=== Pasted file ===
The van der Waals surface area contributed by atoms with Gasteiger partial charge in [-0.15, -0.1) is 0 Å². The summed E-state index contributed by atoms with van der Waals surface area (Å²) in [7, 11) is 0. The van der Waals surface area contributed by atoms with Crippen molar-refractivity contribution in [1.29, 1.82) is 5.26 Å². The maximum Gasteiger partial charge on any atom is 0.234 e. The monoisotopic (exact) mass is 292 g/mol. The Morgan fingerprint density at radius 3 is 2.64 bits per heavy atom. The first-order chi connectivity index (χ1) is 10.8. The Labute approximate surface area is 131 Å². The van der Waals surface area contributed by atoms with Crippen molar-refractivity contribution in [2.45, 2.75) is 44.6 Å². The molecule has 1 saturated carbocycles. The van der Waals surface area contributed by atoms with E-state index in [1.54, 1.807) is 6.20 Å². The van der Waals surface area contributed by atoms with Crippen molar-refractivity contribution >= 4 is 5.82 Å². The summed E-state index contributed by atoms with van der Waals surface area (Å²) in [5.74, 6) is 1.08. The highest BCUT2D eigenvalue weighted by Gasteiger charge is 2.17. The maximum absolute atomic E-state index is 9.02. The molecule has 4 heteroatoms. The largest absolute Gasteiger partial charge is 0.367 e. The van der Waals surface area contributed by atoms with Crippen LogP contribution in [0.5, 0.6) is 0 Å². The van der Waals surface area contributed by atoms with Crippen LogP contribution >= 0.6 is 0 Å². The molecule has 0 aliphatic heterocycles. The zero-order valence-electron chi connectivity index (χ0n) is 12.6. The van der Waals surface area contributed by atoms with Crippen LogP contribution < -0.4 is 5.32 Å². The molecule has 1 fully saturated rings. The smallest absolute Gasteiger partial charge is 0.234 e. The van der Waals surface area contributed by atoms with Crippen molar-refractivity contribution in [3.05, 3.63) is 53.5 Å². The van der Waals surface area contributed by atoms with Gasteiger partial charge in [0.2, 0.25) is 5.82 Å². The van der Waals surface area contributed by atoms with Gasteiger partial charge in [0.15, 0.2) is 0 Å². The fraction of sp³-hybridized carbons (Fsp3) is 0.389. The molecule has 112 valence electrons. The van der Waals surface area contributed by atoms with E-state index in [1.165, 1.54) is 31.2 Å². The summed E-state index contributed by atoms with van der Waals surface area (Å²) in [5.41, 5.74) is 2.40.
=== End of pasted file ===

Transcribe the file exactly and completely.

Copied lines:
The van der Waals surface area contributed by atoms with Gasteiger partial charge in [-0.15, -0.1) is 0 Å². The summed E-state index contributed by atoms with van der Waals surface area (Å²) in [7, 11) is 0. The van der Waals surface area contributed by atoms with Crippen molar-refractivity contribution in [1.29, 1.82) is 5.26 Å². The maximum Gasteiger partial charge on any atom is 0.234 e. The monoisotopic (exact) mass is 292 g/mol. The Morgan fingerprint density at radius 3 is 2.64 bits per heavy atom. The first-order chi connectivity index (χ1) is 10.8. The Labute approximate surface area is 131 Å². The van der Waals surface area contributed by atoms with Crippen molar-refractivity contribution in [2.45, 2.75) is 44.6 Å². The molecule has 1 saturated carbocycles. The van der Waals surface area contributed by atoms with E-state index in [1.54, 1.807) is 6.20 Å². The van der Waals surface area contributed by atoms with Crippen molar-refractivity contribution >= 4 is 5.82 Å². The summed E-state index contributed by atoms with van der Waals surface area (Å²) in [5.74, 6) is 1.08. The highest BCUT2D eigenvalue weighted by Gasteiger charge is 2.17. The maximum absolute atomic E-state index is 9.02. The molecule has 4 heteroatoms. The largest absolute Gasteiger partial charge is 0.367 e. The van der Waals surface area contributed by atoms with Crippen LogP contribution in [0.5, 0.6) is 0 Å². The van der Waals surface area contributed by atoms with Crippen LogP contribution >= 0.6 is 0 Å². The molecule has 0 aliphatic heterocycles. The zero-order valence-electron chi connectivity index (χ0n) is 12.6. The van der Waals surface area contributed by atoms with Crippen LogP contribution < -0.4 is 5.32 Å². The molecule has 1 fully saturated rings. The smallest absolute Gasteiger partial charge is 0.234 e. The van der Waals surface area contributed by atoms with Crippen molar-refractivity contribution in [3.05, 3.63) is 53.5 Å². The van der Waals surface area contributed by atoms with Gasteiger partial charge in [0.2, 0.25) is 5.82 Å². The van der Waals surface area contributed by atoms with Gasteiger partial charge in [0.15, 0.2) is 0 Å². The fraction of sp³-hybridized carbons (Fsp3) is 0.389. The molecule has 112 valence electrons. The van der Waals surface area contributed by atoms with E-state index in [1.165, 1.54) is 31.2 Å². The summed E-state index contributed by atoms with van der Waals surface area (Å²) in [5.41, 5.74) is 2.40.